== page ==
WASHINGTON — Attendees of President Donald Trump's inaugural prayer breakfast on Friday morning left with a hopefulness that with prayer, Americans of all races and colors will become united under the presidency of the billionaire real estate mogul.
A number of prominent religious figures, politicians and Trump supporters of different ethnicities gathered for the Presidential Inaugural Prayer Breakfast at the Trump International Hotel in Washington, D.C. and heard addresses from a number of prominent political and religious leaders, including suspended Alabama Supreme Court Chief Justice Roy Moore, Alveda King, Los Angeles-based African-American bishop Clarence McClendon and others.
Speaking to The Christian Post outside of the Trump hotel, attendees explained that the overall theme of the breakfast was to promote prayer and unity in what has become a politically divided American society that has tried to push faith out of the public square over the last few decades.
Although a number of prophetic right-wing Christians believe that God has appointed Trump to be president in a time such as this to "make America great again," King, the niece of iconic civil rights leader Martin Luther King Jr. reminded the prayer breakfast audience that America can "never be great until the yolk of racism is broken."
She cited Acts 17:26 to assert that it was of "one blood" that "God made all the people to live together on the face of the Earth."
"We are not supposed to be colorblind," King stated. "We should be able to seek each other but those wonderful colors should bring us together, not divide us. So, I really pray that the new president and vice president and cabinets are bringing all Americans together and set an example around the world."
Such a message resonated with John and Lisa Weber, who traveled from Illinois to attend the prayer breakfast and inauguration.
"We are all one blood and we have to realize that if we will change this nation back, we have to be all together," John Weber told CP. "I think it is great that we all come together to pray for our country, for the president, for all the people of the United States. I think we need more of that and that was one of the points within the prayer meeting."
Tim Barton, who works with the Texas-based WallBuilders LLC, an organization founded by Christian activist David Barton that promotes the idea that America was founded on religious and constitutional principles, told CP that the theme of the breakfast was promoting the idea that America needs to lift the president up in prayer in order to "see a unity in our nation with all colors and races, and that was kind of the theme throughout."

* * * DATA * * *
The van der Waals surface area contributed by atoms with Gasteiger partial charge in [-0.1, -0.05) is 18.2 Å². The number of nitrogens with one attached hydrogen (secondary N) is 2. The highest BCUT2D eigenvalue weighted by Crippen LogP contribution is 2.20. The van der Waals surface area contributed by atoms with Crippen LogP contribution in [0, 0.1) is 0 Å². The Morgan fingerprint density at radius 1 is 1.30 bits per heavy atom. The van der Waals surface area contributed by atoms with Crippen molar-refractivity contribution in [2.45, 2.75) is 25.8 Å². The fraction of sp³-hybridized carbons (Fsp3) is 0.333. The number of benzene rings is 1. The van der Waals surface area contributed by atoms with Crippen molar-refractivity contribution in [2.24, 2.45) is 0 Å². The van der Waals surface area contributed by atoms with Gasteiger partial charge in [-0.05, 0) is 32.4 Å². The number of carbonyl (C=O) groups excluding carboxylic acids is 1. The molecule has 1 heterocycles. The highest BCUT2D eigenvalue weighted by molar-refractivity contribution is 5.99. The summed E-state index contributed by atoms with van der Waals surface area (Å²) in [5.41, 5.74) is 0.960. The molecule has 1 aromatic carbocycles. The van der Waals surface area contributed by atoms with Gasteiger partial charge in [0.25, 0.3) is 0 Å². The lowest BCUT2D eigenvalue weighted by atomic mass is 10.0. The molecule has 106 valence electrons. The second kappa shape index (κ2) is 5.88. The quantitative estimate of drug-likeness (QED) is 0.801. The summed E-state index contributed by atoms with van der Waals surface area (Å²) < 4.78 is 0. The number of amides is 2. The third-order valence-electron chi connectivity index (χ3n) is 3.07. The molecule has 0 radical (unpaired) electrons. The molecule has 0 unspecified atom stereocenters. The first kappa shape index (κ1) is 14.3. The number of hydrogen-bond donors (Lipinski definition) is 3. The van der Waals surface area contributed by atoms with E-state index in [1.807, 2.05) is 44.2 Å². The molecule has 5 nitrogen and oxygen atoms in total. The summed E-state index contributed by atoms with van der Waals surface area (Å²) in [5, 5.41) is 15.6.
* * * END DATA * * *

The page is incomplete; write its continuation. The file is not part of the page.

"He was not who I was initially leaning for, but when it came down between him and Hillary [Clinton], I feel like that was a choice between a Jezebel and Sampson," Barton said. "On one side, a lot of Hillary's positions is that if you believe in traditional values, you would be punished for it. Although Trump does not promote those values, he did not want to punish people for them. With Sampson, he is not a morally solid guy but certainly someone that God used to bring deliverance to the people."
Constanza Areizaga, an Hispanic Christian from Nevada with Mexican heritage whose father and husband are from Mexico City, echoed those thoughts.
"It was a sense of unity and positive Christian progression because we are progressing into a new era where can be free to express ourselves," Areizaga explained. "Basically, [the theme] was that we are taking our nation back as a Christian nation again and recapturing where we came from and getting away from the negative."
Even though prayer breakfast attendees are hopeful that Trump will bring in a sense of unity in America, many on the Left have criticized Trump over his call to build a wall on the U.S. southern border.
Jeffress, the senior pastor at First Baptist Church in Dallas, exclaimed during his remarks at a separate service at St. John's Episcopal Church that "God is not against building walls." Jeffress cited the biblical account of Nehemiah, who helped to rebuild the walls of Jerusalem after the people of Judah were exiled from Israel.
"Nehemiah had his own share of critics. Two of his chief antagonists were named Sanballat and Tobiah. They were the mainstream media of their day," Jeffress explained, according to the Washington Post. "They continued to hound and heckle Nehemiah and spread false rumors while he and the Israelites were building the wall."
While many of Trump's critics claim that walls only divide people, Areizaga said she doesn't have a problem with Trump's rhetoric on immigration.
"Even as Christians we have rules and regulations and God has commandments and when you break the commandments there are consequences as a Christian. The same goes as a rule breaker, whether you are in this country or another country, you are breaking the rules and you need to do things the right way," she said. "Donald Trump is going to be smart and I feel that he is going to help people who have proven themselves to be here and grandfathered in most likely. But everyone needs to start doing the right thing to build our country and make it solid again. Without a solid foundation, we are a house of sand."
Additionally, many of Trump's critics have claimed that he is a racist, considering that he has said inflammatory remarks about Mexicans and was praised by former KKK leader David Duke.